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Geisha Girl Costume Ideas

Sheetal Mandora Mar 9, 2020
Dressing up as an elegant geisha is a fantastic idea, but that would need more than just renting costumes and donning makeup. This Halloween, discover costume ideas for dressing up as a geisha girl with this story.

Is it a costume, or a culture?

Grabbing attention nationwide (in 2011), the students of Ohio University started a "We're a Culture, Not a Costume" campaign that changed people's approach about impersonating a certain ethnic stereotype for fun.
A traditional Japanese female entertainer, a geisha is a hostess who is taught the art of classical music, dance, and conversation from a very young age.
However, with the modern labor laws into action, a girl cannot become a maiko or apprentice to become a geisha until she reaches eighteen years of age; except for a city in Japan named Kyoto where girls as young as fifteen can become a full-time apprentice.
In western cultures, the word geisha literally translates as "artist". Here's some essential information you could use to look like a flawless geisha this Halloween.

Geisha Costume Styles

There are four essential components to the costume―a kimono, an obi, the hair and makeup, and the footwear. With each element playing a specific part, the costume is deemed incomplete if either of these components are absent. As you go through the article, you will find specific information about all of them.
For many of you, wearing an authentic geisha dress will mean a trip to the costume store. However, if you do have access or know someone who owns an authentic kimono, the task becomes a bit simpler. Here are 11 formal and informal ways you can dress as a geisha.
Now that you have an idea as to what a geisha costume consists of, we would like to shed some light on a geisha's appearance as well.

Appearance of a Geisha

You can either be a geisha or a maiko (apprentice geisha) for Halloween. And to help you get the appearance to the tee, we have tried to explain the different aspects of a geisha. From hair and makeup to the attire, a geisha is much more than a beautiful artist.


Similar to a chignon, the traditional hairstyle for a geisha is known as shimada. Furthermore, there are three different types of shimada hairstyles worn by a geisha:
  1. Taka shimada - a high chignon
  2. Tsubushi shimada - a slightly flat chignon
  3. Uiwata - chignon tied with a colorful cotton fabric
Whereas a maiko will tie her hair in a style known as momoware that looks like a split peach.
There are two simple options when it comes to styling your hair. The first option is to purchase a black wig (which usually comes with the costume). And the second option is to style your hair into a loose bun or your favorite chignon hairstyle; this looks better only if you have black hair.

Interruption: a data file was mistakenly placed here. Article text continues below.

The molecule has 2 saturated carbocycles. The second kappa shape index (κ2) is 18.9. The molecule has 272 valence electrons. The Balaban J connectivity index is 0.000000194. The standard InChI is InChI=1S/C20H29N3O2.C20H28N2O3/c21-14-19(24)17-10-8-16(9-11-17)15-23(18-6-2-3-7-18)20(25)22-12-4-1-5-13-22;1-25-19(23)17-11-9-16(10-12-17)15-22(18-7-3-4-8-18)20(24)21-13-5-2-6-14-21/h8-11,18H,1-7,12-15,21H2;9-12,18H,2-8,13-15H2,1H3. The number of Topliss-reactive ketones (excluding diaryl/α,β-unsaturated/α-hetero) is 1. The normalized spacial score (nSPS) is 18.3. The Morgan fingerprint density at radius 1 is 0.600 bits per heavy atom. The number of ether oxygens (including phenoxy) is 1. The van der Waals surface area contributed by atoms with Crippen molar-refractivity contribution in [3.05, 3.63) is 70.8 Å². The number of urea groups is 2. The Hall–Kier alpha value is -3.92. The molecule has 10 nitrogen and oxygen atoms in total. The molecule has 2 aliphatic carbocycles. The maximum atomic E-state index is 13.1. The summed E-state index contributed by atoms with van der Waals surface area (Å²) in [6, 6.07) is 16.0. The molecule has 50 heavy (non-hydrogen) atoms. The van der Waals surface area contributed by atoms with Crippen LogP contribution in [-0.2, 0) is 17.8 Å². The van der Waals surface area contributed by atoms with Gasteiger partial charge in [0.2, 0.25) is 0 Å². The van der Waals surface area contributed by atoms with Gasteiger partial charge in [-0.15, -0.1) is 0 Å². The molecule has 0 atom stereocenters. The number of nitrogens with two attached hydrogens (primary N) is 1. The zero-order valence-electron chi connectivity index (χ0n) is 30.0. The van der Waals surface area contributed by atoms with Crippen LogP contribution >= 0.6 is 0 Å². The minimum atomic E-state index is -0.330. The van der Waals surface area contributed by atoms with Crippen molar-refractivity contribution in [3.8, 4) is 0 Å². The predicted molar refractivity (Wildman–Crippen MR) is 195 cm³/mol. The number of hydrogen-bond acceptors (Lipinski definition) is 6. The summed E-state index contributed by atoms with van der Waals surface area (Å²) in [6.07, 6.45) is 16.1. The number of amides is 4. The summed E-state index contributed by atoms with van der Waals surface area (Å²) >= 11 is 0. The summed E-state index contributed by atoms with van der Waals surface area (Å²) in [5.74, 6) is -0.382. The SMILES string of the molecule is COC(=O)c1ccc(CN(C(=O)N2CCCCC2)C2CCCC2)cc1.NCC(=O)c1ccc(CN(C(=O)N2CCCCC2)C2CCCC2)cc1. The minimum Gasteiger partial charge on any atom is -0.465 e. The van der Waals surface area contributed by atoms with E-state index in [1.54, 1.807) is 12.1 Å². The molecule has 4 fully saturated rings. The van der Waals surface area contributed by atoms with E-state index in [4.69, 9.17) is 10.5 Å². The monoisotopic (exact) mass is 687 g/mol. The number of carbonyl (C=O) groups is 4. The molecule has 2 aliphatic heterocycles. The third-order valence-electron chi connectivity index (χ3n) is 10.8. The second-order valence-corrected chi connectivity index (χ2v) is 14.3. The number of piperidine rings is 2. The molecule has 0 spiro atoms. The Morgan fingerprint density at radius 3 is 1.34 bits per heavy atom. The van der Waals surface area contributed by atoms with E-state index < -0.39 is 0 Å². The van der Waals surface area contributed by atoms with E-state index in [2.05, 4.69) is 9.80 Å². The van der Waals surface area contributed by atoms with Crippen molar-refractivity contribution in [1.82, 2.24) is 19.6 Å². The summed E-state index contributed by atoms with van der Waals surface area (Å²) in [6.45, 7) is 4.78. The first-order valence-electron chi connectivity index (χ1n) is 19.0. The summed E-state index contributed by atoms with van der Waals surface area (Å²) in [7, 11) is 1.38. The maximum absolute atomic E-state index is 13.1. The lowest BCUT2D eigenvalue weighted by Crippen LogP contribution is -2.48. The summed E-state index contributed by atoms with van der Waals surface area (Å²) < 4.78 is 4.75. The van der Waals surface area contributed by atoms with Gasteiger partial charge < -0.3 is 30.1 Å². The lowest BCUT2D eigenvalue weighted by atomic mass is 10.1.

You can either purchase the geisha makeup kit or use your own makeup. If you're doing your own kit, remember to apply white to very pale foundation all over your face, neck, and back. For the eyes, use a black pencil and liquid eyeliner along with black mascara. And to finish the look, bright red lip liner with lipstick will do the trick.


Geisha Kimono

There are various types of kimono which are required to be worn at specific occasions―for married and unmarried women, brides, geisha, and at tea ceremonies, weddings, formal parties, mourning, and stage performance.
As every occasion has a specific kimono, for a geisha, the traditional garment is known as susohiki ; which translates to "trail the skirt".

Maiko Kimono

A traditional kimono is usually made with either silk, silk brocade, silk crepes, or satin, and can cost you hundreds of dollars. But since you'll be wearing the costume for a night, search for vibrant and colorful floor-length kimonos made with less-expensive fabric like cotton, polyester, and rayon at thrift stores and vintage stores.



Taiko Musubi

Accompanying the kimono, geishas wear a bright-colored sash which is known as obi. The color, designs, and patterns available on the obi are simply marvelous. Now there are a few different ways one can wear the obi―depending on the woman's status.
The taiko musubi  is tied mostly by married women and the geisha from Kyoto. On the other hand, the maiko from Kyoto usually tie the obi in a style which is known as darari.




Geisha wear flat-soled sandals known as Zōri  when they head out the door. When inside the house, they only wear tabi―a pair of white split-toed socks. When the weather is forgiving, they wear wooden clogs known as geta. On the other hand, a maiko wears a pair of wooden clogs known as okobo. Depending on what your outfit is, you can choose to wear either footwear.
The duty of a geisha is to showcase perfection, and that's why they go through years of strict training and hard work to reach such an acclaimed position. So, in order to impersonate perfection, you will have to embody a geisha's essence through your costume as well.